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ELLIOTT v. ELLIOTT

February 22, 1973

Jane U. ELLIOTT, Plaintiff,
v.
Robert B. ELLIOTT, Defendant


Robert J. Ward, District Judge.


The opinion of the court was delivered by: WARD

PRELIMINARY STATEMENT

This action for breach of contract was tried to the Court without a jury. The litigation stems from a Separation Agreement entered into by the parties who were subsequently divorced. The Agreement provided that the husband (defendant herein) pay to the wife (plaintiff herein) support and maintenance of $10,000 annually to be increased or decreased in light of defendant's income.

 It is undisputed that with the exception of payments totalling $3950 made in 1963, $400 in 1971 and $7150 in 1972, defendant has not made any payments to plaintiff since January, 1962. The parties disagreed over whether the $3950 paid in 1963 was for payments due before or after January, 1962. Defendant contended, however, that subsequent events discharged him from his contractual obligations under the Separation Agreement.

 Sometime prior to 1964 plaintiff became liable to the Internal Revenue Service for unpaid taxes. During 1964 the parties entered into negotiations dealing with defendant's alimony arrears and seeking a way for plaintiff to receive funds sufficient to pay the amount she owed to the Internal Revenue Service. These negotiations resulted in an Amended Agreement dated August 31, 1964 which forgave defendant's arrears in return for his making payments on an increased mortgage on plaintiff's residence. The proceeds of the mortgage were to be used by the plaintiff to pay her tax liability. However, the lender refused to grant the mortgage. Defendant has seized on this fact in an attempt to absolve himself from all past and future obligations to plaintiff. Such a complete forgiveness was clearly not the intent of the parties. Rather, the Amended Agreement was a release of the alimony arrears on condition that a mortgage would be granted which would have permitted plaintiff to pay her taxes. Since the Amended Agreement remained inoperative because of a failure of condition, the original Separation Agreement remained in force.

 In amplification of the foregoing, the findings of fact and conclusions of law which follow demonstrate that judgment must be entered for the plaintiff.

 FINDINGS OF FACT

 1. Plaintiff is a resident of Massachusetts. Defendant is a resident of New York.

 2. Plaintiff and defendant were married on May 9, 1943, and were divorced on May 28, 1954 by a Decree of Absolute Divorce made and entered in the Second Civil Court of Bravos District, State of Chihuahua, Republic of Mexico, in an action instituted by plaintiff against defendant.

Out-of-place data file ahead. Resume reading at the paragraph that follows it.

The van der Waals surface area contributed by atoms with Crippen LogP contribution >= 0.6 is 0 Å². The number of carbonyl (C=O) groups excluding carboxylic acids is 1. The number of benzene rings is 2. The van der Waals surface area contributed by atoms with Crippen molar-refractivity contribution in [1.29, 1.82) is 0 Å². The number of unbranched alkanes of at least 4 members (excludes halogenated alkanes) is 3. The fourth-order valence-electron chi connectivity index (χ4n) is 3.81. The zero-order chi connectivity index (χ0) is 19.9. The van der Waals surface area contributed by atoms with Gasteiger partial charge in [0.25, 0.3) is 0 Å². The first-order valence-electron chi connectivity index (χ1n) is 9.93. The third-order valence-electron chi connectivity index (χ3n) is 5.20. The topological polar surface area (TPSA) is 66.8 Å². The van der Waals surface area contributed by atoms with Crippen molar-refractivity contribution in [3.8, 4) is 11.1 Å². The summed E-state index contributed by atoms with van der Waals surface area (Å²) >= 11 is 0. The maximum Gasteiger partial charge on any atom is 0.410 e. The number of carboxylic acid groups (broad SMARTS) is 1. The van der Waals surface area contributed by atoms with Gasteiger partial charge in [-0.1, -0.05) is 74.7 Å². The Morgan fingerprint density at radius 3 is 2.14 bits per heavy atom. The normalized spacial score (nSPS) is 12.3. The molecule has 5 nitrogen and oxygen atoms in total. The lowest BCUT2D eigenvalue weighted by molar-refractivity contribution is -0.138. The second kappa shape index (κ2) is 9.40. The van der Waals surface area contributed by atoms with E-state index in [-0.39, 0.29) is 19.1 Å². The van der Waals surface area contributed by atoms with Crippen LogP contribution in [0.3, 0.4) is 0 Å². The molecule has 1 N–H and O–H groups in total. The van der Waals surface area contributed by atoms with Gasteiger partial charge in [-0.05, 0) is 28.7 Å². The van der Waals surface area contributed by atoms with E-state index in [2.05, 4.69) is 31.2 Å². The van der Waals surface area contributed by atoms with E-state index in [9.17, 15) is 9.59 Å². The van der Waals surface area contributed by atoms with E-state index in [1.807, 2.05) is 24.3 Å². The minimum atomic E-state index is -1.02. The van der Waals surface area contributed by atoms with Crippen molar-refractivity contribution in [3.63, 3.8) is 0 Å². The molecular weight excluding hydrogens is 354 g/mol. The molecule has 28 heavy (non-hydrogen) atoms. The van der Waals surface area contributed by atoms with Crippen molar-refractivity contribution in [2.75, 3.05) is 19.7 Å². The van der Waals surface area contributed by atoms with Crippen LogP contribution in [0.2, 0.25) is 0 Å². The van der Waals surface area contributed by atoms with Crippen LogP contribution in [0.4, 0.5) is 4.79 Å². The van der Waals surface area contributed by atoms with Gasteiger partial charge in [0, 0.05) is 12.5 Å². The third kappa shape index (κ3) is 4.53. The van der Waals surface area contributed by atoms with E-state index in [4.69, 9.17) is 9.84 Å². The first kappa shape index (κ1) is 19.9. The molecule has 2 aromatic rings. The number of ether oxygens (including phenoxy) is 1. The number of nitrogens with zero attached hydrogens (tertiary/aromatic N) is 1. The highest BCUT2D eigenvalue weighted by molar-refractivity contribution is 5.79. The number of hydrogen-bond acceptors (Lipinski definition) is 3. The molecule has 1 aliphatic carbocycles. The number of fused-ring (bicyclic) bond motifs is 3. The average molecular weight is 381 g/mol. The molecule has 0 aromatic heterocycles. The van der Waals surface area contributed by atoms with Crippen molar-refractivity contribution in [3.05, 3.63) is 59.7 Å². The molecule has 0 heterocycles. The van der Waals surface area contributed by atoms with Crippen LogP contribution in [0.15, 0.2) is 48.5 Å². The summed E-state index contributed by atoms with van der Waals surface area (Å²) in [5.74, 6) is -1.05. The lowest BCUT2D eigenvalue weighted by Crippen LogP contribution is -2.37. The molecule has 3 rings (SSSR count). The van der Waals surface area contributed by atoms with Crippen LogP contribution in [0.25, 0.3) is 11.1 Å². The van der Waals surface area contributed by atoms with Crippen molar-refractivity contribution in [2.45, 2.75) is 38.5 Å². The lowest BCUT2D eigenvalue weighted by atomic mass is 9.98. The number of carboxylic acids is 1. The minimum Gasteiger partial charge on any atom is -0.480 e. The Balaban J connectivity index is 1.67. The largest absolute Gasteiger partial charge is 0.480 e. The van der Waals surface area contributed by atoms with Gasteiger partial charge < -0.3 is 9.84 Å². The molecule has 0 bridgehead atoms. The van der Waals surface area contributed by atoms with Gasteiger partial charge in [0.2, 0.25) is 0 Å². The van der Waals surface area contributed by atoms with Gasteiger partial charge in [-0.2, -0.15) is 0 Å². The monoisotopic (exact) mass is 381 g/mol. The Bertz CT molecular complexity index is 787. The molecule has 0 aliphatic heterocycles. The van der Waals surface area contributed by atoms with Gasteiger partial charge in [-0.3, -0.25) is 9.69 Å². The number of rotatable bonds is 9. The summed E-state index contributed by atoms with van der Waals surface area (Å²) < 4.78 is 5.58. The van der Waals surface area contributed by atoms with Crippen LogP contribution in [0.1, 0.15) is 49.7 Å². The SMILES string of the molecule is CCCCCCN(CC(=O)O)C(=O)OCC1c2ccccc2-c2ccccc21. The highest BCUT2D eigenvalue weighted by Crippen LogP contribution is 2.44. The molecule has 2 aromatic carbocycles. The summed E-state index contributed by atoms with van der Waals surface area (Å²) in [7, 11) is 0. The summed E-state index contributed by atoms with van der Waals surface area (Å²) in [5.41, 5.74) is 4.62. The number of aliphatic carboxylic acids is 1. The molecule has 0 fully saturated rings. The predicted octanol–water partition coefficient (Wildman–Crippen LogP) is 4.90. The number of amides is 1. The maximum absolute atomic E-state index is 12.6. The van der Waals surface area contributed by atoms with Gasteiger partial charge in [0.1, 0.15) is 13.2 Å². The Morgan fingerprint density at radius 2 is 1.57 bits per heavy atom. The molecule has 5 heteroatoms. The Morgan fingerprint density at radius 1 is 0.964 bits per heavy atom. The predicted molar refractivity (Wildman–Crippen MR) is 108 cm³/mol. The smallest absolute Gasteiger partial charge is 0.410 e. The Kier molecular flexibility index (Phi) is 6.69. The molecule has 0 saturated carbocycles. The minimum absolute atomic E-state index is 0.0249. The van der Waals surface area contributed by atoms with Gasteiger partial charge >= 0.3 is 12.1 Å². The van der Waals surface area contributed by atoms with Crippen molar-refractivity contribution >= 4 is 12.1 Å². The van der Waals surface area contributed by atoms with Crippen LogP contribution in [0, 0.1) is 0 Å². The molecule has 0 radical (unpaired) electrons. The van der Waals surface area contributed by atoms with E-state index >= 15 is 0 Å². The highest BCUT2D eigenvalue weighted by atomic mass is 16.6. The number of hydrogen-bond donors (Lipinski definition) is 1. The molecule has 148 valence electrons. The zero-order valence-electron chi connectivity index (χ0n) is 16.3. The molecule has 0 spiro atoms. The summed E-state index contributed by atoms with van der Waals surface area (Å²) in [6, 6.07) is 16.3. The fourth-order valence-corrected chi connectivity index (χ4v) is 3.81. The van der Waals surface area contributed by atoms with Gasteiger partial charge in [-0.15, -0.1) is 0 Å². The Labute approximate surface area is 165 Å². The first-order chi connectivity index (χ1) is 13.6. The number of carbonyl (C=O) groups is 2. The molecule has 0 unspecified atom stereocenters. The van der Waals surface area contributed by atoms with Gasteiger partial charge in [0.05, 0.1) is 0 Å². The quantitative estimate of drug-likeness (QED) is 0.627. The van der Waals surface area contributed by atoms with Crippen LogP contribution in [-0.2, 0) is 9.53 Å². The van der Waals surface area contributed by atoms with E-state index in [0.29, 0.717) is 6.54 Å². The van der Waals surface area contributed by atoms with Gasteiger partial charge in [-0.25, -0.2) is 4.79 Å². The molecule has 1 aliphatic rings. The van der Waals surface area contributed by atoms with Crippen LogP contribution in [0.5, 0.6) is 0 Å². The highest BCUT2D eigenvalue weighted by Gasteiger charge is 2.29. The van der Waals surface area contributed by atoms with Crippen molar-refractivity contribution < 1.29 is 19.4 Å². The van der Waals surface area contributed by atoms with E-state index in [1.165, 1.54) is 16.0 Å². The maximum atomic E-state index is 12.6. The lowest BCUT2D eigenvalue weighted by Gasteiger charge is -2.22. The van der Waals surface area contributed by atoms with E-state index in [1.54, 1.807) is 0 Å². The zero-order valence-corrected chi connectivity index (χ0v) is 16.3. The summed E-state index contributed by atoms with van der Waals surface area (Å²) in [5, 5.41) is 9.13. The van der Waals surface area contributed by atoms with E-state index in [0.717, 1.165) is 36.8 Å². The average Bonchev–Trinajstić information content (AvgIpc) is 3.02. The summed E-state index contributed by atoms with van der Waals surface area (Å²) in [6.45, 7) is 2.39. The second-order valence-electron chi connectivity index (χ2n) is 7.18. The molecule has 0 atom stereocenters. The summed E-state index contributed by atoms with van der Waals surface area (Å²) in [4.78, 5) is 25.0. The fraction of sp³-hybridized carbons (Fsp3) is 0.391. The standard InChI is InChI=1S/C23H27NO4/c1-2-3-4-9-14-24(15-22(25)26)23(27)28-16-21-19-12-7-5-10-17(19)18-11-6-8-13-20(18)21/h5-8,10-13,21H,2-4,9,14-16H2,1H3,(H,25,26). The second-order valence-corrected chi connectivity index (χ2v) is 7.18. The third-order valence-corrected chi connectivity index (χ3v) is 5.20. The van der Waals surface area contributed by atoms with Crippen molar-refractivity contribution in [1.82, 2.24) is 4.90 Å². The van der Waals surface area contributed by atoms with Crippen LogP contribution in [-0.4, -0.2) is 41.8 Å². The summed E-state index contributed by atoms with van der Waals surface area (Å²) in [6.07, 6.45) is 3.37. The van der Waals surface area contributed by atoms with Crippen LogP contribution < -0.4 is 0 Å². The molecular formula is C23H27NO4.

3. There were no children of said marriage. Defendant remarried immediately after the said divorce. Plaintiff has not remarried.

 4. The Divorce Decree incorporated by reference a Separation Agreement by and between plaintiff and defendant dated May 4, 1954. The terms of this Separation Agreement were arrived at after arm's length negotiations by counsel for the parties. The negotiations involved full exploration of the financial situation of the parties.

 5. Defendant agreed in said Separation Agreement to pay to plaintiff after the first year following the divorce the base sum of $10,000 annually for her support and maintenance in weekly installments of $192.31 until her death or remarriage. Separation Agreement para. 3(A).

 6. The aforesaid installment payments were a standard based upon defendant's representation in the Separation Agreement that his then net annual income was at the annual rate of $40,000 before payment of his income taxes. Separation Agreement para. 3(A).

 7. Defendant also agreed in said Separation Agreement that the base annual payment of $10,000 by defendant to plaintiff would be increased or decreased based upon annual changes in defendant's "net annual income" of $40,000 before payment of his income taxes. In the event defendant's net annual income after the first year following the execution of the Separation Agreement were to vary above or below said $40,000, the payments to plaintiff by defendant would be increased or decreased by 25% of this variation, as the case might be, but in no event would the yearly payments to plaintiff total less than $5000 nor more than $20,000. Separation Agreement para. 3(C)(I).

 8. The aforesaid standard net annual income of $40,000 was defined in the Separation Agreement and was intended by the parties to be defendant's net annual income before payment of his income taxes from the radio-television firm of Elliott-Goulding Productions, which paid defendant ...


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